YANGON (Reuters) - Myanmar’s firebrand Buddhist monk Wirathu has openly endorsed President Thein Sein’s ruling party in the Nov. 8 general election, saying Aung San Suu Kyi’s opposition party was “full of themselves” and unlikely to win the vote.
Hardline monks will push for laws banning Muslim dress and other Muslim customs, Wirathu told Reuters on Sunday before a rally held by thousands of members of the radical Buddhist group Ma Ba Tha.
The remarks could stoke religious tension, already high in Myanmar after Ma Ba Tha played a big role in securing passage of four so-called Protection of Race and Religion Laws seen as targeting women and the country’s Muslim minority.
The group has emerged as a force ahead of the poll, criticizing Suu Kyi’s National League for Democracy (NLD), which opposed the four laws.
“NLD people are so full of themselves,” Wirathu, 47, who is a leading ultra-nationalist member of Ma Ba Tha, but does not run the organization, said in an interview. “They don’t have a high chance of winning in elections.”
Experts say pressure on the NLD can translate into support for the ruling Union Solidarity and Development Party (USDP).
“If we have to choose the best, it is the President Thein Sein’s government,” Wirathu added. “They could open the doors and work step by step for peace and development.”
Asked about Wirathu’s remarks, a senior NLD member, Win Htein, said, “He should go to hell ... According to the teachings of Buddha, monks shouldn’t get involved in political affairs. They should be neutral.”
Ma Ba Tha has recently sought to tone down its image, portraying itself as a peaceful and apolitical organization, but Wirathu’s endorsement of Thein Sein underscores an appetite to influence politics.
Wirathu denied Ma Ba Tha was campaigning for the USDP, but said it was “grateful” to his party for supporting the race and religion laws.
“If the NLD forms the government and if they try to amend the laws, they will have to deal with Ma Ba Tha,” he said.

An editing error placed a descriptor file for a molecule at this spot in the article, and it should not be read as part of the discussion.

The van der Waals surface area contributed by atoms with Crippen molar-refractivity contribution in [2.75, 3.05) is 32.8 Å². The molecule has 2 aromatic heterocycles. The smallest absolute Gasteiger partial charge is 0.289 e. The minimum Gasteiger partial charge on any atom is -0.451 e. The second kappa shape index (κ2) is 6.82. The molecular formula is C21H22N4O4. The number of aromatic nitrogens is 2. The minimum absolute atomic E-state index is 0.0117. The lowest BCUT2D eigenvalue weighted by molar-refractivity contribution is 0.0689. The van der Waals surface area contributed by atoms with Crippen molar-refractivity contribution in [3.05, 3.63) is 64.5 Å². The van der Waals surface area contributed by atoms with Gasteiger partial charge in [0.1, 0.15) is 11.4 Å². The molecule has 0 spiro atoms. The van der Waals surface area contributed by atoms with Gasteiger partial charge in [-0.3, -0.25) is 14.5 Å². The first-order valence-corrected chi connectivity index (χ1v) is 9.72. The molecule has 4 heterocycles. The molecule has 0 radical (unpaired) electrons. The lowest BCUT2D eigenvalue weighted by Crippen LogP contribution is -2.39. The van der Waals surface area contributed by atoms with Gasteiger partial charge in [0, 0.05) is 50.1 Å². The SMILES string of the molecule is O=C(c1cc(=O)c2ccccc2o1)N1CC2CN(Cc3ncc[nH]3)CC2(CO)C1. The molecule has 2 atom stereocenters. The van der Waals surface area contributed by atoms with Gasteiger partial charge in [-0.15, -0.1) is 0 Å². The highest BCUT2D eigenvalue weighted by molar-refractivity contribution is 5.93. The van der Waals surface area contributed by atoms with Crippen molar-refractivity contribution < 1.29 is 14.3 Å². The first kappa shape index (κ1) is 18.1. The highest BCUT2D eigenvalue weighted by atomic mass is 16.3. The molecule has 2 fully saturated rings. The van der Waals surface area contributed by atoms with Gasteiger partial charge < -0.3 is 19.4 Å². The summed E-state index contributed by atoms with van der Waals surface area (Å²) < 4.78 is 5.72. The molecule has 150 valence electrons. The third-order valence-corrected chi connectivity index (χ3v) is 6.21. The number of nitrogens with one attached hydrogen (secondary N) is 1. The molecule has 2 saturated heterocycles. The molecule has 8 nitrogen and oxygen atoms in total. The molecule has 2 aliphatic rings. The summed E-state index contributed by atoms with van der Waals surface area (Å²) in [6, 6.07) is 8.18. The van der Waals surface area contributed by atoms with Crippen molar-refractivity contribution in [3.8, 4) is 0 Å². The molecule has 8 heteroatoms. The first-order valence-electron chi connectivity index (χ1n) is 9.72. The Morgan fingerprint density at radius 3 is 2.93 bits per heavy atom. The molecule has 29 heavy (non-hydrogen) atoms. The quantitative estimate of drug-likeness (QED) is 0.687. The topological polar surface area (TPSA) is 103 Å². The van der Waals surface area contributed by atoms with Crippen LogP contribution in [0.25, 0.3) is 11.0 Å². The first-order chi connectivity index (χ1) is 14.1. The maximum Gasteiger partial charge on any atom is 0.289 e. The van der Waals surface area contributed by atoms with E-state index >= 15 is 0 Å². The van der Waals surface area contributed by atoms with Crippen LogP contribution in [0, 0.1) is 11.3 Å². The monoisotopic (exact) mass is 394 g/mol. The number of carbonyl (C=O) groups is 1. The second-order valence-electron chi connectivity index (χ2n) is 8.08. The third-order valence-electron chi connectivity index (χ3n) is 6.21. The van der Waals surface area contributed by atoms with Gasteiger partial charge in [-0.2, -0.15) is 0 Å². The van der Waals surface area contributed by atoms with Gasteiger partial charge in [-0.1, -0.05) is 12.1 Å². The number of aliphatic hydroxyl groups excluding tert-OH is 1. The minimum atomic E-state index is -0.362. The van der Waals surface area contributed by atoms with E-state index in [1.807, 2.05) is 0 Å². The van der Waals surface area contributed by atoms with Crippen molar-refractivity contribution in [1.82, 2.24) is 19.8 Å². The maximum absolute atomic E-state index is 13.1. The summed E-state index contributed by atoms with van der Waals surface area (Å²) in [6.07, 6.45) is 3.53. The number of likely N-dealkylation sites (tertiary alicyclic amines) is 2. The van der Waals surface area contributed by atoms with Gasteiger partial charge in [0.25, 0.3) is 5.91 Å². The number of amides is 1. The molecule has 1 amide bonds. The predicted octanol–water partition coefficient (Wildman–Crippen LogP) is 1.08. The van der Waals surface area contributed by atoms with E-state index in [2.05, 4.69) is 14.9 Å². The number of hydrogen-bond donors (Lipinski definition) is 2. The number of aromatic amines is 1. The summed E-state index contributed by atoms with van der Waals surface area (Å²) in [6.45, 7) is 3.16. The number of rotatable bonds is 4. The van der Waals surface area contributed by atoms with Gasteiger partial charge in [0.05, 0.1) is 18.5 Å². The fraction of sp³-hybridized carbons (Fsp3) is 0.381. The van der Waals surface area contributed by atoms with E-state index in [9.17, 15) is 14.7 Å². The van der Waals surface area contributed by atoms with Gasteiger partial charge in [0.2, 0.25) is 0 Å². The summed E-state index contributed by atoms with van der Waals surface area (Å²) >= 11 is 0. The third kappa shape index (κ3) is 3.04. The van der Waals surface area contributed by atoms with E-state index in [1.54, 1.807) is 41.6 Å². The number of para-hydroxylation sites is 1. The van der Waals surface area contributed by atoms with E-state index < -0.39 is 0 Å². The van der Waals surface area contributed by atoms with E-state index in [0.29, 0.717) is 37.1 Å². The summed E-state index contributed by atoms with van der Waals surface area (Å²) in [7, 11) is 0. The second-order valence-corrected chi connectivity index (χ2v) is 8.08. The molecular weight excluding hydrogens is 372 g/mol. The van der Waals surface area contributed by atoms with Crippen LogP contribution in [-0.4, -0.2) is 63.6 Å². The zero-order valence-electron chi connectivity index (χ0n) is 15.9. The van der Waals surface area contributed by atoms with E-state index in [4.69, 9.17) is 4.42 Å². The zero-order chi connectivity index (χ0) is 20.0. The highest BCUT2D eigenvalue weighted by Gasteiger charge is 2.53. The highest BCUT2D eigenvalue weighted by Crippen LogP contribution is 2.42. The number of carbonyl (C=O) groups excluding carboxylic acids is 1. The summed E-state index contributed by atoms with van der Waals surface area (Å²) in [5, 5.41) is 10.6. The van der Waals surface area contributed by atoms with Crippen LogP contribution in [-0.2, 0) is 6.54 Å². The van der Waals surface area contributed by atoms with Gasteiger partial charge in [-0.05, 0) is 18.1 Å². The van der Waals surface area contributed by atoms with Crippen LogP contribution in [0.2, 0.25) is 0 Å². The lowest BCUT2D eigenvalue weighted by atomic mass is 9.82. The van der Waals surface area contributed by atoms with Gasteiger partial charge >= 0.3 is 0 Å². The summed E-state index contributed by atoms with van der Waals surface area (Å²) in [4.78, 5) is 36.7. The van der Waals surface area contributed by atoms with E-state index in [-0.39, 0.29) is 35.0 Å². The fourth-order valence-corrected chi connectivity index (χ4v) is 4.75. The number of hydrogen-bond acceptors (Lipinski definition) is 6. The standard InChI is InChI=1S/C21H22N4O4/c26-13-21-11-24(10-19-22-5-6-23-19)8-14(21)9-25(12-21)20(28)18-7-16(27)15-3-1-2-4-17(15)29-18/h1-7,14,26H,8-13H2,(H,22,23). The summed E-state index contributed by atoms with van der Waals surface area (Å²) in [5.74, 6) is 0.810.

Wirathu and other monks have been linked to the sectarian violence that spread in Myanmar in 2012, killing hundreds and leaving thousands without homes. Anti-Muslim unrest simmered under the junta that ran the country for nearly half a century and erupted into clashes after the end of military rule.
Wirathu said that next on Ma Ba Tha’s agenda were Muslim veils and customs, such as ritual slaughter of cattle during Eid, one of the most important Muslim holidays, and butchering of animals in halal tradition.
“We have plans. We will lobby the government first to stop the slaughter. If necessary, we will go to the parliament,” the monk said.
“Slaughtering of cattle makes young Muslims familiar with blood. If they really want peace, they should stop slaughtering animals and the tradition of halal butchering,” said Wirathu.
In January, the monk caused outrage by calling a U.N. human rights expert who said persecuted Rohingya Muslims should have citizenship in Myanmar a “whore”. Wirathu previously has urged Buddhists to boycott Muslim shops and stop interfaith marriages, calling mosques “enemy bases.”
Wirathu said he would campaign against the tradition of Muslim women covering their heads, and sometimes, their faces.
“They use the robes in suicide bombings, helping men to pretend they are women,” said Wirathu. “It is a security concern and a threat to the sovereignty of the country. We will make that tradition stop.”
Editing by Richard Borsuk